When you boot the demo disk, it drops you into the Tutorial Game after a few introductory words. Although there are no credits provided on the splash screen, this game is believed to have been written by Marc Blank himself, the co-designer of all three Zork games, Enchanter, Deadline, and The Witness. The game opens into a bare living room with two exits and a brass lantern sitting on a table. We’re told right away that the goal of the game is to capture a prized butterfly which is flying around in the room to the south. We are joined by a narrator who is prompting me on the basics of adventure gaming, suggesting that we type “look” to look around and “inventory” to see what we are carrying. It then suggests that I walk east, straight into a darkened room. I might get eaten by a grue!

The narrator interjects frequently with more than a little bit of humor:

This illustrates two important points. First, don't believe everything a computer tells you. Second, objects lying around like tools, lights, and weapons can be useful and should probably be carried around for situations like this. Luckily, we have seen a lantern in the living room. As the man said, "Go west!"

Don’t believe everything a computer tells you? If we all listened to that advice, what would we use Twitter and Facebook for? Once I get to the west, the narrator backs off and tells me that I am on my own. I try to read the sign, but the game helpfully suggests that I should be more concerned with the lamp right now. I grab and light it before returning to the previous room, now described as a broom closet. Inside is a net and a key so naturally I pocket both. The game practically gives me a high-five.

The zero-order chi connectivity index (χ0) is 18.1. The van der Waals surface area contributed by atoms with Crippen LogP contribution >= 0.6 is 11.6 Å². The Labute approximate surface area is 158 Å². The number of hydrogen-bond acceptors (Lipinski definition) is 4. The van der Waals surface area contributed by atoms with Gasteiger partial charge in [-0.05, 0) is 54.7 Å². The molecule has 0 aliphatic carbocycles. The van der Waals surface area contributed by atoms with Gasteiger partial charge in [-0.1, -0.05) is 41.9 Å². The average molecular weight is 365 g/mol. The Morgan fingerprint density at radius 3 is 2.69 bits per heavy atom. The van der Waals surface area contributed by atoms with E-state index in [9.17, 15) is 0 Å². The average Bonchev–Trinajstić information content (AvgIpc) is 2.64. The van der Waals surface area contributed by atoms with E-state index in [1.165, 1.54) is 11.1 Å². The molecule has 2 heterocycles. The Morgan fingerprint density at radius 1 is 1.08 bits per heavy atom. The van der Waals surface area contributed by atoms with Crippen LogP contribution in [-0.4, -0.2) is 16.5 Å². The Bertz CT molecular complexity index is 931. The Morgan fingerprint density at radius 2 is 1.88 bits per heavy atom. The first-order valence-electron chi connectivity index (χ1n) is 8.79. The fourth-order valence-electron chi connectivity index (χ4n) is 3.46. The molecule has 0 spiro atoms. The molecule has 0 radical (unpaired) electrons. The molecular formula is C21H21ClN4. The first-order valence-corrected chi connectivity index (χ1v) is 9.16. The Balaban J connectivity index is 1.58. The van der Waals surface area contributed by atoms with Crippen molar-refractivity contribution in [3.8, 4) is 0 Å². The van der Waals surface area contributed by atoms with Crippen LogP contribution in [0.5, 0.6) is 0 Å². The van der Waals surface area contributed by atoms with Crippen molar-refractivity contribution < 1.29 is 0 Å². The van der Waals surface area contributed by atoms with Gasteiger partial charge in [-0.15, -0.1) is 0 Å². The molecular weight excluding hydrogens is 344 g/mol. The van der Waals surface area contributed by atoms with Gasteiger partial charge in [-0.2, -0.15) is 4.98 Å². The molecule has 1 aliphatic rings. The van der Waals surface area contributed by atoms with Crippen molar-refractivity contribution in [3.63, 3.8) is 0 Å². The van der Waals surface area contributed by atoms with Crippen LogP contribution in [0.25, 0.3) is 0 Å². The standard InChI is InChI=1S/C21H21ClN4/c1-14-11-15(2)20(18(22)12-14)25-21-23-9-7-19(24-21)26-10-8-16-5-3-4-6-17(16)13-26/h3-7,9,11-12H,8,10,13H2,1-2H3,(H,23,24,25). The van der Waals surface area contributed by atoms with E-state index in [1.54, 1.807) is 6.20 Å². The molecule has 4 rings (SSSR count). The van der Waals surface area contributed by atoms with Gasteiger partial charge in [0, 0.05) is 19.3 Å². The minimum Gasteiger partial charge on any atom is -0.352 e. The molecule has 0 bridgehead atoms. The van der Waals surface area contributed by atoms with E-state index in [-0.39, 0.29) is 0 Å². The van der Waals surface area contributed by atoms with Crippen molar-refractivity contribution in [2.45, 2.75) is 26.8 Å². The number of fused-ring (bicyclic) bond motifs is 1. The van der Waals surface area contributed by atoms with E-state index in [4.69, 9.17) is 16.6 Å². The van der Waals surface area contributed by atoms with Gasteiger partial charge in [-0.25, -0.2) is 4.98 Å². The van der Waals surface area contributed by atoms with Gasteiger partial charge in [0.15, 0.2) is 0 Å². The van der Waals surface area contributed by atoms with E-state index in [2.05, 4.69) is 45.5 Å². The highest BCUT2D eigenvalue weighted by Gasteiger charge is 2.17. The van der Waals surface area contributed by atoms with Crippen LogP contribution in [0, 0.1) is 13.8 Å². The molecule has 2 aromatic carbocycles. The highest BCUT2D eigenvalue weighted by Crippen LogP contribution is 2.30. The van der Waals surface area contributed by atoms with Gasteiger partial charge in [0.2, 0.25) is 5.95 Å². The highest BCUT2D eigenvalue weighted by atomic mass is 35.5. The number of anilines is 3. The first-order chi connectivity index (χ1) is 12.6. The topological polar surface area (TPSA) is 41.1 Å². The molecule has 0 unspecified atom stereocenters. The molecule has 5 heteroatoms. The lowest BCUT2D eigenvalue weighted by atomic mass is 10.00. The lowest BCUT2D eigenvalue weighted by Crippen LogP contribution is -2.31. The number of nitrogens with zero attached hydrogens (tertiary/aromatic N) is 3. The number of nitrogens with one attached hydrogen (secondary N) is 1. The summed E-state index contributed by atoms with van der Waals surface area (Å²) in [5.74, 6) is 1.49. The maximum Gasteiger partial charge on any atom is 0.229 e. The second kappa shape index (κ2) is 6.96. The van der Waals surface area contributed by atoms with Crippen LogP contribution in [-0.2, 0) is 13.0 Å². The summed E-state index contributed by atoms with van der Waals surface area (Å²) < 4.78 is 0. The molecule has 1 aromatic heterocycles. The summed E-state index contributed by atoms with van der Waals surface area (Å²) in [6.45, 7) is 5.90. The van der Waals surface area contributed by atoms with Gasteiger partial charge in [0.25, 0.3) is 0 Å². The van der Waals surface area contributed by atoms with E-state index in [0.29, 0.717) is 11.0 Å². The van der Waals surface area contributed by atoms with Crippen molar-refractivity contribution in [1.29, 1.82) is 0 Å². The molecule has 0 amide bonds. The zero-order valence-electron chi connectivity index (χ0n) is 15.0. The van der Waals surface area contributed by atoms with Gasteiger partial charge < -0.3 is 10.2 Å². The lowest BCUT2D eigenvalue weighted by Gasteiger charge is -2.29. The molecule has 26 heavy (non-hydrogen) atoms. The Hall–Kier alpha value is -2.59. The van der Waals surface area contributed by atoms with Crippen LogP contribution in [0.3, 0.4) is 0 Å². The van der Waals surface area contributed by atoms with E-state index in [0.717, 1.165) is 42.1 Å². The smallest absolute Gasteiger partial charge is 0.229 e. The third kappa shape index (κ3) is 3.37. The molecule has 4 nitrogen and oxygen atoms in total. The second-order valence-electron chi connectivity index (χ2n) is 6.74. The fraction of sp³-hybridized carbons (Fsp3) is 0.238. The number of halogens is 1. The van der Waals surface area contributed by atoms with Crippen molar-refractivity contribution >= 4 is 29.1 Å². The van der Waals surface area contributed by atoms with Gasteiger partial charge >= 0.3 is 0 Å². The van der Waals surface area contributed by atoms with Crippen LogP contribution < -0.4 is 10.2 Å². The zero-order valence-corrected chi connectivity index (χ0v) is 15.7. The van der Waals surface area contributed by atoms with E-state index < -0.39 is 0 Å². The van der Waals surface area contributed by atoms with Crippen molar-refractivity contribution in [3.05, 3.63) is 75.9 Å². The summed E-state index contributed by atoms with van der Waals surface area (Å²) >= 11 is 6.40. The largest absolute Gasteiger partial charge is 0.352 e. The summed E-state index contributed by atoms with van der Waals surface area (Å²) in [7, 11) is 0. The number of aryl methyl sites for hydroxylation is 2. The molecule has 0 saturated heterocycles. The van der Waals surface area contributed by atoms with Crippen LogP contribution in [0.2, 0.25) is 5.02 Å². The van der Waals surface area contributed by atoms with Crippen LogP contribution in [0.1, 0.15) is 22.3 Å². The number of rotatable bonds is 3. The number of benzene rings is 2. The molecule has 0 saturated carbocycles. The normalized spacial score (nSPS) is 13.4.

Now it lets me read the sign! It reads, “Butterflies are free. Bring your net.” The southern door is closed and locked, but I can use my new key easily enough. The game uses this as a chance to show you that you can (and sometimes must) use adjectives, in this case to distinguish between the southern mahogany door and the eastern oak one. The narrator says that this is a feature of all “Interlogic” games and that is a term I have not heard in awhile. It’s possible that this game existing for some time before sending it out on as a demo. Is this the last time Infocom uses that term?

I enter the final room. The narrator tells me that catching the butterfly “will enhance your reputation as the world's foremost collector of rare butterflies and enable you to finish this tutorial before the store owner throws you out.” That is hitting a bit close to home, don’t you think? I look around, but I didn’t move fast enough because the butterfly escaped out the now-opened door. I lose and the demo transitions to a brief excerpt from The Witness before dropping me to the start of Zork I. Not taking a loss for an answer, I restart and play the rooms quickly again, this time shutting the mahogany door as soon as I arrive. Trapped inside with a madman with a net, I capture the butterfly easily and win.